There are many ways that an employer can monitor your activities in the workplace, and they are allowed to do so by the law. While there are limitations as to how they can and can’t screen your work, they are allowed to do the following:
It is not always obvious that you’re being monitored, especially since CCTV recordings are rarely reviewed, except in instances when there is a security breach or other concern. However, all the mentioned forms of monitoring are actually covered by the data protection law. The law does not prohibit monitoring in the workplace, though it stipulates the circumstances and manner in which the monitoring should be done.
Some of the reasons why an employer may choose to monitor the staff include:
Many large organizations now have internet and social media policies that may include monitoring employees’ usage of the internet during work hours, or access to networking websites. They also have IT and communications policies providing guidelines on how employees should use their systems.
Before investing in monitoring systems, employers should:
In most cases, employers should take the appropriate steps to inform their staff that they will start monitoring, what will be monitored, and the reasons why it is important. After carrying out proper impact assessment, employers can be better able to justify the monitoring without requiring the consent of individual staff members.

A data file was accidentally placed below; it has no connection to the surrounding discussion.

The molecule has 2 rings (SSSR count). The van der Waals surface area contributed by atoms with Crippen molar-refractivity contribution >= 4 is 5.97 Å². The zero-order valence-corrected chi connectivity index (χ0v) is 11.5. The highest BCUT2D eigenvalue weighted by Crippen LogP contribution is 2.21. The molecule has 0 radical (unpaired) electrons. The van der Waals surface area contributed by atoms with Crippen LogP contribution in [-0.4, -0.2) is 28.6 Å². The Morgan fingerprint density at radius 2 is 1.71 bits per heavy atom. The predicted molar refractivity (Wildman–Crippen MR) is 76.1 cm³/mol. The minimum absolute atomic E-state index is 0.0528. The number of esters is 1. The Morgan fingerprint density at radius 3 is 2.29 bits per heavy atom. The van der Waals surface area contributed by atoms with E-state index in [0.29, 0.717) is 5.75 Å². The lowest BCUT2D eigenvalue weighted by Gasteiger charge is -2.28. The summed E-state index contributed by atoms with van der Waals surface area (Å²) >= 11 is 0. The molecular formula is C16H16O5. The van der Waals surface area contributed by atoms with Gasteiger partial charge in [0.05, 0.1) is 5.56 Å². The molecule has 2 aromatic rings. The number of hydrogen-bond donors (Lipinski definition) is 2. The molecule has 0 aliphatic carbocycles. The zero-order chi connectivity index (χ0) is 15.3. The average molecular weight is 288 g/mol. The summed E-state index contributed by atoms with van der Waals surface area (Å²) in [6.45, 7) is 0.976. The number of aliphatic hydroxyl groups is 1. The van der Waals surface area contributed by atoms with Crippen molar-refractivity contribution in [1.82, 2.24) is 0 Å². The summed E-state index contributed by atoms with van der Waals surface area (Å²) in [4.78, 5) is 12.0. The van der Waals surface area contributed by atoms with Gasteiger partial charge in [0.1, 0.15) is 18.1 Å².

The right to privacy
Even though there are laws touching on organizational monitoring, there exist implied legal obligations of trust and confidence between an employer and employees. Employers should only act with reasonable and proper cause, so as they don’t destroy the relationship of mutual trust between themselves and their staff.
If employees feel that monitoring at work is intrusive, it is important that employers identify ways to strike a balance between their own interests, and the legitimate concerns and expectations to privacy of their staff.